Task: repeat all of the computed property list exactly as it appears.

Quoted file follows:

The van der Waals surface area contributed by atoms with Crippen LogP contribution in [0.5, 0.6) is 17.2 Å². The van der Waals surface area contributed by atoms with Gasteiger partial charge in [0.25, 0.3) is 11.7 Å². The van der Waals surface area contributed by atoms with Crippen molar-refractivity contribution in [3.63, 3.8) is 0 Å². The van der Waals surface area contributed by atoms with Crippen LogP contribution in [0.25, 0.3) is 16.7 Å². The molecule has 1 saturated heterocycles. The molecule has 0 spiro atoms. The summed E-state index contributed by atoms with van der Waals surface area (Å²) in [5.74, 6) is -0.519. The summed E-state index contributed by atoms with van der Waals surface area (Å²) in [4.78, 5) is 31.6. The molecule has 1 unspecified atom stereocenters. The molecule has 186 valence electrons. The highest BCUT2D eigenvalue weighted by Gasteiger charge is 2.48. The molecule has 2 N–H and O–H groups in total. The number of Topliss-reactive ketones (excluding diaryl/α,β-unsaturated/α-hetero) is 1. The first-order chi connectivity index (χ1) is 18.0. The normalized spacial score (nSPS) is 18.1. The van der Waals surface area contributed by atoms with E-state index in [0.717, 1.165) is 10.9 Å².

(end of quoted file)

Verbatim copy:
The van der Waals surface area contributed by atoms with Crippen LogP contribution in [0.5, 0.6) is 17.2 Å². The van der Waals surface area contributed by atoms with Gasteiger partial charge in [0.25, 0.3) is 11.7 Å². The van der Waals surface area contributed by atoms with Crippen molar-refractivity contribution in [3.63, 3.8) is 0 Å². The van der Waals surface area contributed by atoms with Crippen LogP contribution in [0.25, 0.3) is 16.7 Å². The molecule has 1 saturated heterocycles. The molecule has 0 spiro atoms. The summed E-state index contributed by atoms with van der Waals surface area (Å²) in [5.74, 6) is -0.519. The summed E-state index contributed by atoms with van der Waals surface area (Å²) in [4.78, 5) is 31.6. The molecule has 1 unspecified atom stereocenters. The molecule has 186 valence electrons. The highest BCUT2D eigenvalue weighted by Gasteiger charge is 2.48. The molecule has 2 N–H and O–H groups in total. The number of Topliss-reactive ketones (excluding diaryl/α,β-unsaturated/α-hetero) is 1. The first-order chi connectivity index (χ1) is 18.0. The normalized spacial score (nSPS) is 18.1. The van der Waals surface area contributed by atoms with E-state index in [0.717, 1.165) is 10.9 Å².